Indian Journal of Ophthalmology

: 2021  |  Volume : 5  |  Issue : 1  |  Page : 1--2

Systemic antibiotics for periodontal disease; prescribe or not to prescribe?

Dhanushka Leuke Bandara 
 Department of Oral Medicine and Periodontology, Faculty of Dental Sciences, University of Peradeniya, Peradeniya, Sri Lanka

Correspondence Address:
Dhanushka Leuke Bandara
Department of Oral Medicine and Periodontology, Faculty of Dental Sciences, University of Peradeniya, Peradeniya
Sri Lanka

How to cite this article:
Leuke Bandara D. Systemic antibiotics for periodontal disease; prescribe or not to prescribe?.Saint Int Dent J 2021;5:1-2

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Leuke Bandara D. Systemic antibiotics for periodontal disease; prescribe or not to prescribe?. Saint Int Dent J [serial online] 2021 [cited 2021 Nov 28 ];5:1-2
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It is no longer uncommon for a patient to use systemic antibiotics independently without an expert advice to overcome periodontal infections. Owing to the misconception of the same microbiological etiology seen in similar periodontal diseases, this self-use of antibiotics is encouraged in patients suffering from periodontal infections. Still, after knowing the current facts and pathologies of a patient with periodontal disease, the reality may differ. The large diversity and the complex interactions within the plaque biofilms challenge the therapeutic concepts that target only a chemical agent's antimicrobial activity. Every medical practitioner worldwide is now concerned about antibiotics being used by humans. They also believe that the overuse of these systemic drugs contributes to the increasing number of antibacterial infections that are making antibacterial drugs resistant.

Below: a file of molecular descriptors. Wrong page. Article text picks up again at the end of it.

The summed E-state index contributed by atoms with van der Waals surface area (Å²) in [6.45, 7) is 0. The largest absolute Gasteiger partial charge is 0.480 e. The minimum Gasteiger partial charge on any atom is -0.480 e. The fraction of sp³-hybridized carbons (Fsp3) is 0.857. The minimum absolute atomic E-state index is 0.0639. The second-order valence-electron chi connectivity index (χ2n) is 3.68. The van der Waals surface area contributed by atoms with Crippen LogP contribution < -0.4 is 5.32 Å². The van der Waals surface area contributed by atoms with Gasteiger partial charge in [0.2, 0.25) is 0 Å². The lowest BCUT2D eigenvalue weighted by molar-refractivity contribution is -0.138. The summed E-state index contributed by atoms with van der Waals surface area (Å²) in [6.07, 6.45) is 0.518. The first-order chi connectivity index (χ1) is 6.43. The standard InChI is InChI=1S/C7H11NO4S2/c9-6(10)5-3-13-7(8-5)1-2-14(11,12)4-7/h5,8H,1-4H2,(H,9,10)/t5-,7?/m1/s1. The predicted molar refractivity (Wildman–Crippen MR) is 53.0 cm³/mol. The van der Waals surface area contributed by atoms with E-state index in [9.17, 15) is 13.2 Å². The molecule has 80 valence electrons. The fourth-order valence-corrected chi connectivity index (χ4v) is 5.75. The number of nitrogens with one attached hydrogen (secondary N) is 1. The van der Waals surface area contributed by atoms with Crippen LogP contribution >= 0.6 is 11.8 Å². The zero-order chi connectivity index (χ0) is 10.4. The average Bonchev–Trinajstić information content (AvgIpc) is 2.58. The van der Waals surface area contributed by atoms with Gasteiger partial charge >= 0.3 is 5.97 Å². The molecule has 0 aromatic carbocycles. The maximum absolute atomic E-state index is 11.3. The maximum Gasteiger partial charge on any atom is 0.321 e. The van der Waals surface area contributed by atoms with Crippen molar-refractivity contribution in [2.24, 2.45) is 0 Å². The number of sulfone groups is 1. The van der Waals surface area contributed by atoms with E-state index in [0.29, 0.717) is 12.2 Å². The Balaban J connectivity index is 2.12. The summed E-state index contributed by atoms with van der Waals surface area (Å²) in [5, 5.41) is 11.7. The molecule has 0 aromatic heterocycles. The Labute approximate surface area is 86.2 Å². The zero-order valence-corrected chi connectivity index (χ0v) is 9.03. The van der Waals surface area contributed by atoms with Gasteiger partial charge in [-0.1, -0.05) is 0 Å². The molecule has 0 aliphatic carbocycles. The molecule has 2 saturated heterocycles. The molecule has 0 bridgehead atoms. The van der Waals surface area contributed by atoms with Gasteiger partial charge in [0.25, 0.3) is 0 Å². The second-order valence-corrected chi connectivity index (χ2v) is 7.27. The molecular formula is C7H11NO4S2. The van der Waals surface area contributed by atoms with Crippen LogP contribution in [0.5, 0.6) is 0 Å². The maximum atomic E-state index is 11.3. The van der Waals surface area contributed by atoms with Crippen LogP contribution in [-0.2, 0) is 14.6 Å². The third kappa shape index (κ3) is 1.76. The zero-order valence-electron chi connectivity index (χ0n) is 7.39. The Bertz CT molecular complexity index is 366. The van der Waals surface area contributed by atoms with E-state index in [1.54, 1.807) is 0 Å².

Is it Possible to Disrupt the Plaque Biofilms With Systemic Antibiotics?

Systemic antibiotics indeed can reach most of the oral surfaces and fluids, in addition to having the potential to reach the tissue invaded periodontal pathogens such as Aggregatibacter actinomycetemcomitans.[1] However, an established biofilm can best be removed by a mechanical disruption, which can be achieved by debriding the site through scaling and root surface instrumentation procedures.[2] Further, mechanical debridement has been shown to shift the oral microbiota from a disease profile to a health-related profile that has not proven to be achieved using antibiotics.[3]

 Are We Clear on the Role of Systemic Antibiotics in the Management of Periodontal Disease?

There is no clear winning side for the debate!

Systemic antibiotics have been usually indicated as an adjunct to periodontal debridement in:[4]

Necrotizing periodontal diseasesAcute periodontal infections associated with risk of spread of infectionSevere progressive periodontitisImmunocompromised patients, e.g. poor glycemic control or other immunocompromised conditions.